Summary: Chapter Two: The 10,000-Hour Rule
Bill Joy, a co-founder of Sun Microsystems, is one of the most influential computer programmers of all time. Joy attended the University of Michigan, thinking to become a biologist or mathematician, but he became obsessed with the Computer Center that opened during his freshman year. In 1975, he enrolled in graduate school at UC Berkeley. At both schools, Bill Joy spent much of his free time programming. After graduating from Berkeley, he founded Sun Microsystems, eventually rewriting the Java programming language. He would appear to be a good example of success based on individual merit.
If achievement is the combination of talent and preparation, how much does innate talent affect one’s success? In the 1990s, a study at Berlin’s elite Academy of Music determined that, regardless of instrument, all of the world-class students had practiced more than 10,000 hours. They did not find anyone at the top level who spent less time, nor did they find anyone who spent that amount of time who was not successful. Neurologist Daniel Levitin states that, across many fields, world-class expertise is never accomplished in less than 10,000 hours. The law holds even for a prodigy like Mozart, who started composing at age six: he did not compose his first masterwork until he was twenty-one. The youth athletes from the previous chapter who made it to the professional level put in 10,000 hours of practice. And note: individuals cannot normally put in that much practice without help. Most people will need supportive parents, financial stability, and probably a special program—like an all-star youth hockey team.
Bill Joy was certainly intelligent, having achieved a perfect score on the math portion of his Scholastic Aptitude Test. His opportunities, however, were extraordinary. Bill Joy happened to choose a college that had a time-sharing computer available, something that was exceedingly rare during the early 1970s. While most students had to pay for computer time, Bill Joy exploited a bug in the college’s system to gain unlimited access to the Computer Center, which was walking distance from where he lived. He was able to spend almost all of his free time programming, and when he went to Berkeley, he had a terminal at home, where he could program until he fell asleep at his keyboard. Bill Joy was able to accumulate 10,000 hours while in college.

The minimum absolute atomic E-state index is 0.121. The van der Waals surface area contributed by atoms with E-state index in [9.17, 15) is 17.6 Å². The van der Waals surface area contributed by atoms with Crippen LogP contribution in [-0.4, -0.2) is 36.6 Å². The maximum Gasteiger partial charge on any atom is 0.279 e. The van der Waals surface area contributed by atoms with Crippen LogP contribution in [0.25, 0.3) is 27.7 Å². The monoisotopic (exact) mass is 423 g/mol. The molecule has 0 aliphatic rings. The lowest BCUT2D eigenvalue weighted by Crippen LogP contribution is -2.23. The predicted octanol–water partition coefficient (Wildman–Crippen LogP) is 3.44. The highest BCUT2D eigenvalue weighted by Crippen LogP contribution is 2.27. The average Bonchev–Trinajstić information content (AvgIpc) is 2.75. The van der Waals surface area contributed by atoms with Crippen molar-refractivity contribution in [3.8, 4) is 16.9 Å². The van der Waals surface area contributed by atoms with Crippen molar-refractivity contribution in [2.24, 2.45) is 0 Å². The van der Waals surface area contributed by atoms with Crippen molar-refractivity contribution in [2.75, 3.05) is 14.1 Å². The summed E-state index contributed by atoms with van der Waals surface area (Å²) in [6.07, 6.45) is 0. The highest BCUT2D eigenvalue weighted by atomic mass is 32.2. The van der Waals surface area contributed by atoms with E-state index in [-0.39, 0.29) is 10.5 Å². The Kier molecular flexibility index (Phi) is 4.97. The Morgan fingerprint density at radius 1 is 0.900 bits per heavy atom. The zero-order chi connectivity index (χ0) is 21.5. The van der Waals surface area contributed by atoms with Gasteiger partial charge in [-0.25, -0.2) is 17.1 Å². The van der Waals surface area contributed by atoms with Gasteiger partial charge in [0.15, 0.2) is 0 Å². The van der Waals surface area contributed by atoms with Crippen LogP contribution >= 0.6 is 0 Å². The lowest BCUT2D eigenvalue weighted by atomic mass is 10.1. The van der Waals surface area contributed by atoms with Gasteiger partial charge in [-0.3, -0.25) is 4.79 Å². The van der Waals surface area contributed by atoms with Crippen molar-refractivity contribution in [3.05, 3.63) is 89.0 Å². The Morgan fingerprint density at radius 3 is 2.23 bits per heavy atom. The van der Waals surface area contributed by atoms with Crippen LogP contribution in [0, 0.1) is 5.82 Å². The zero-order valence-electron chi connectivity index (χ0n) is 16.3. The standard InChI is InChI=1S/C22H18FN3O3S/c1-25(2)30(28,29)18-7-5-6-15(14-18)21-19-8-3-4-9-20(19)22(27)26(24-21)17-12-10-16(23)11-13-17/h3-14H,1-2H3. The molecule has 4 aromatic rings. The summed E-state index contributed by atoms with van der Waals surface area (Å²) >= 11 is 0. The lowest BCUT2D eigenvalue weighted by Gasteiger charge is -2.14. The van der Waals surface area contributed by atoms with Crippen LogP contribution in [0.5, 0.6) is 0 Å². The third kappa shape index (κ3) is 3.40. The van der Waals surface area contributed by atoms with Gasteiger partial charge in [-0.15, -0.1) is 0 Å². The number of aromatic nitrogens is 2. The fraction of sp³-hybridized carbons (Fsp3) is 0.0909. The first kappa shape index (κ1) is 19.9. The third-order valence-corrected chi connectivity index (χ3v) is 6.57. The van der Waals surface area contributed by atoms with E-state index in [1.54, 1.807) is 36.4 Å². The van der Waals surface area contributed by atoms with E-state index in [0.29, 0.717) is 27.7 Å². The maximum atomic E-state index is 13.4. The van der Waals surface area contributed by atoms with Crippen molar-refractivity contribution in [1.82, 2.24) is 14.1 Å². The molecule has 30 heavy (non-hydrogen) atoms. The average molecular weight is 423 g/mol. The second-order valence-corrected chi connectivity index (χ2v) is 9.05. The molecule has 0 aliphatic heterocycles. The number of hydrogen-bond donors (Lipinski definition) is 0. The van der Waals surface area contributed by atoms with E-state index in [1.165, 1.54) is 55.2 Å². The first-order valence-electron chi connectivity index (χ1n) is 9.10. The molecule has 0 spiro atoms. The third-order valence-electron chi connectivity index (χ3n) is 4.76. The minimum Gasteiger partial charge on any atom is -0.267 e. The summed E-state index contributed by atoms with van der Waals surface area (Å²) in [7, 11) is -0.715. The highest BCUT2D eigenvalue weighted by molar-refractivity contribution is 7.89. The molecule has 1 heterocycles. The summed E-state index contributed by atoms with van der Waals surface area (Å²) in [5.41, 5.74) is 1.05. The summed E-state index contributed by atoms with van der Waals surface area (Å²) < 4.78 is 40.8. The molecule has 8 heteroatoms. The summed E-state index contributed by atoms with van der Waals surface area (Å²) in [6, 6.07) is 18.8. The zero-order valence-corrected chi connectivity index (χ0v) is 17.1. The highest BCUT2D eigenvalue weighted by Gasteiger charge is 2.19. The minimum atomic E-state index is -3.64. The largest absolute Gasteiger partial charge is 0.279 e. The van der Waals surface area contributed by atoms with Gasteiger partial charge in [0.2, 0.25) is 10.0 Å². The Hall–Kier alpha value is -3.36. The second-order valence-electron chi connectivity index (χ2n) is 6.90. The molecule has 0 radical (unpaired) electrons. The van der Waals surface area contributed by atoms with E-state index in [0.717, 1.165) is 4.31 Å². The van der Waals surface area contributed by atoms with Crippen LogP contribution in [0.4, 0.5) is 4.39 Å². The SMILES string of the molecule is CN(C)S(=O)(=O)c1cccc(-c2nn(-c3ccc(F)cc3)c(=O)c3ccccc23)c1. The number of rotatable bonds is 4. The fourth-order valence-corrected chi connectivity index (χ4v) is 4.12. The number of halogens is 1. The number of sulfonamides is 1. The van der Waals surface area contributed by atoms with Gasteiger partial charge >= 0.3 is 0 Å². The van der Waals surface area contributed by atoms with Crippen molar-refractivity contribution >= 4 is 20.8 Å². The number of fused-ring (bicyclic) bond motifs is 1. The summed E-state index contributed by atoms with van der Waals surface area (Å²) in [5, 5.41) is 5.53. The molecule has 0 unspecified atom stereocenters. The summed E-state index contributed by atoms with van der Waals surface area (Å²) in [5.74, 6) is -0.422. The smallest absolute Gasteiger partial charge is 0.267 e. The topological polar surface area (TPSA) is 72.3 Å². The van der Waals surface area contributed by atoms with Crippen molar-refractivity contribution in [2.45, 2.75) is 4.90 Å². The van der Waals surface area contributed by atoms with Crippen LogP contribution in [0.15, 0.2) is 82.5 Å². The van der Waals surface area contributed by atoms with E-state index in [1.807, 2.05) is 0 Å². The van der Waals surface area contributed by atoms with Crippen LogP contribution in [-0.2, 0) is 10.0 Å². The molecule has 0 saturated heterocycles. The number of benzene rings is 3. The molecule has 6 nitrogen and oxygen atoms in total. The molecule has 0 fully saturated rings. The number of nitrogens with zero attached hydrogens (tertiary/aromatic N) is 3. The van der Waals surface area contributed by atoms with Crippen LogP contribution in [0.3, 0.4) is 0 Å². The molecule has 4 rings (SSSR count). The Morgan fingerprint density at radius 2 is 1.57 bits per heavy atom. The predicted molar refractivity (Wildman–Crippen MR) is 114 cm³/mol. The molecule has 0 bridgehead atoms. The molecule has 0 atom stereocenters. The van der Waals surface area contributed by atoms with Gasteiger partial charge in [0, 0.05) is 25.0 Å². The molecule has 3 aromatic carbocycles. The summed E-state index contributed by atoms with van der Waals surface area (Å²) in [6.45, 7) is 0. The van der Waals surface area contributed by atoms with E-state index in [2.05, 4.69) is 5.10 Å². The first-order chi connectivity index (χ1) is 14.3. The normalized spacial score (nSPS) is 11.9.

The Beatles are another example of the 10,000-hours principle. In 1960, when they were still a high school rock band, they were given the chance to travel to Hamburg, Germany and play in various strip clubs. The Beatles were contracted to play for hours every night, seven nights a week, and thereby were forced to develop as musicians. After a year and a half, they had performed 270 nights. By 1964, when they first found commercial success, they had performed an estimated twelve hundred times—more than most band bands do in an entire career.
Born in Seattle to affluent parents, Bill Gates was sent to a private school for seventh grade. The school’s Mother’s Club funded the purchase of a time-sharing terminal connected to a mainframe computer in Seattle. As an eighth-grader, Gates was able to start programming. When the Mother’s Club could no longer pay for computing time, Gates was able to continue programming at Information Sciences, Inc. (ISI) through a connection he made with one of the school parents. After that, one of ISI’s founders recommended Gates for a programming project at the Bonneville Power station. Gates was able to leave high school during his senior year to program for the Bonneville Power station as an independent study project. By the time Bill Gates dropped out of Harvard, he was well past 10,000 hours of experience.